query: left-right asymmetry in order variation
bingfu at SCF-FS.USC.EDU
Thu Mar 5 20:49:10 UTC 1998
I am doing some investigation on left-right asymmetries
of word order variation and need your help with data.
The question is that head-final and -initial
languages/constructions often behave very differently in
word order variations. For example,
verb-initial languages have two basic orders: VSO and VOS,
and some verb-initial languages are just indeterminate in this
aspect; whereas almost all verb-final languages consistently
have SOV as the basic order.
This left-right asymmetry is also displayed in NP
"When any or all of the modifiers (demonstrative, numeral,
and descriptive adjective) precede the noun, they (i.e.,
those that do precede) are always found in that order.
For those that follow, no predictions are made,
though the most frequent order is the mirror-image of the order
for preceding modifiers. In no case does the adjective
precede the head when the demonstrative or numeral follow."
( Hawkins' "Word Order Universals,1983: 117-120).
Further, the phenomenon is also shown in language-internal
word order variation, as shown below.
a. el primer buen capitulo
the first good chapter
'the first good chapter'
b. * el buen primer capitulo
the good first chapter
c. el capitulo primero bueno
the chapter first good
d. el capitulo bueno primero
the chapter good first
When both modifiers primer(o) 'first and buen(o) 'good' precede the head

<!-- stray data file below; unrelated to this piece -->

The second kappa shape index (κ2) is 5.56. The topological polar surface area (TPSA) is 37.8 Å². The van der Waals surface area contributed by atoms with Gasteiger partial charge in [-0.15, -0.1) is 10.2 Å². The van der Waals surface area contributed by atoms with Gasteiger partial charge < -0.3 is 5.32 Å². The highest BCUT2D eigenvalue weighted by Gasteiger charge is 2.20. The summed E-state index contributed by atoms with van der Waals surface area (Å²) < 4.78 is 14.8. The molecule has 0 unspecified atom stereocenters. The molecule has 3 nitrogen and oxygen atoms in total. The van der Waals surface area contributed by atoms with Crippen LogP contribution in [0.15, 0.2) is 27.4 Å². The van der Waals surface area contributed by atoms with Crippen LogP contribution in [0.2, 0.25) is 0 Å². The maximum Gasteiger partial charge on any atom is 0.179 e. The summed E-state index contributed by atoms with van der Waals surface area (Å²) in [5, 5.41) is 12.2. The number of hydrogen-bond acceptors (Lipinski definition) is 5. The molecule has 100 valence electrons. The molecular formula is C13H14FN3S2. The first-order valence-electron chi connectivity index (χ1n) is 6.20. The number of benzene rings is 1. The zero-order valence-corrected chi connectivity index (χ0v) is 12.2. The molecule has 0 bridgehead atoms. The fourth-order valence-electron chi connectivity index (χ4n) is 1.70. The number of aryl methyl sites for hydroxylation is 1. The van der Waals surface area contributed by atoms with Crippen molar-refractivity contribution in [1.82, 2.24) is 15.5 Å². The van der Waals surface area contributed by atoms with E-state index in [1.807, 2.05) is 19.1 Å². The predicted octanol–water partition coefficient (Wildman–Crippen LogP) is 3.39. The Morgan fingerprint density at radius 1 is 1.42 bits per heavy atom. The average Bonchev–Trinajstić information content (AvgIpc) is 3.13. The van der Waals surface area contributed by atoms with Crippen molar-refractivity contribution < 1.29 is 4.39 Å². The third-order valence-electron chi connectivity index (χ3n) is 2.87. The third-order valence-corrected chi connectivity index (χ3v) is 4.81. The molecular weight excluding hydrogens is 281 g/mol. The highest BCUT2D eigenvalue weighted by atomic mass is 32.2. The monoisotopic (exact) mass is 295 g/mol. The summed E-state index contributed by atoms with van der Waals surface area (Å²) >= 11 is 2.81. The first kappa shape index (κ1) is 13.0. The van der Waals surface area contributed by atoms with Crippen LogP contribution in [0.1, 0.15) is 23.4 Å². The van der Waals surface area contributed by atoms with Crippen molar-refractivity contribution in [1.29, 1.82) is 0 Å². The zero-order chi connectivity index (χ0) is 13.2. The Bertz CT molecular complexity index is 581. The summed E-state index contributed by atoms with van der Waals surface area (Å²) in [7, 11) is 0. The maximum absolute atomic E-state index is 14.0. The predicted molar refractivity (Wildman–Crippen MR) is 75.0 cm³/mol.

noun capitulo 'chapter', only order (a), but not (b), is allowed.
However, when both follow, both (c) and (d) are allowed.
>From these observations, we are likely tempted
to generalize that head-initial constructions always allow more
word order varieties than head-final constructions do. However,
further investigation reveals that the things may go the
other way round. For example, the verb-initial
construction that are composed of V, DO (Direct Object) and Ad
(adverbial) dominantly use [V DO Ad]. In English,
this order is very strict and has therefore been viewed as a
syntactic principle termed as the 'adjacency condition on case
In contrast, if verb-final, the bias in ordering is not
obvious. Prof. Dryer told me that there are some
verb-final languages in which [Adv DO V] is preferred, e.g. Bhojpuri;
and others in which [DO Adv V] is prefered, e.g. Kanuri, Harar Oromo,
Kannada, Balti, Siane, Wambon, Suena, Amele. Furthermore,
in many SOV languages, both [O Adv V] and [Adv O V] are common
and it may be difficult to say which is more basic.
Though the directions of bias differ, however, both ways indicate
some left-right asymmetries in word order variation.
Now, what I need your help with are:
Is there any recent discussion on the topic in the literature.
I already know Tomlin's book. "Basic Word Order", I need to know
something newer. Do you know any other left-right asymmetry of
word order variation?
Are there any languages that behave like English, which
rigorously permit only V DO Ad but not V Ad DO, unless
clearly motivated by processing ease (in heavy NP shift)?
In your native languages, what is the basic order
for V, DO, Ad? Specifically, please translate the following sentences
into your native language. If a translation allows various
word orders, please list them in order from more to less
neutral, natural, unmarked ones.
Please also provide the word-for-word or
(1) a. He drove his car slowly.
b. He drives his car slowly.
c. He is driving his car slowly.
(2) He made fun of me three times.
(3) He gave me gifts three times.
(4) He walked slowly with a stick in the garden for three hours yesterday.
Any reply will be most welcome and I will make a summary
of all replies.
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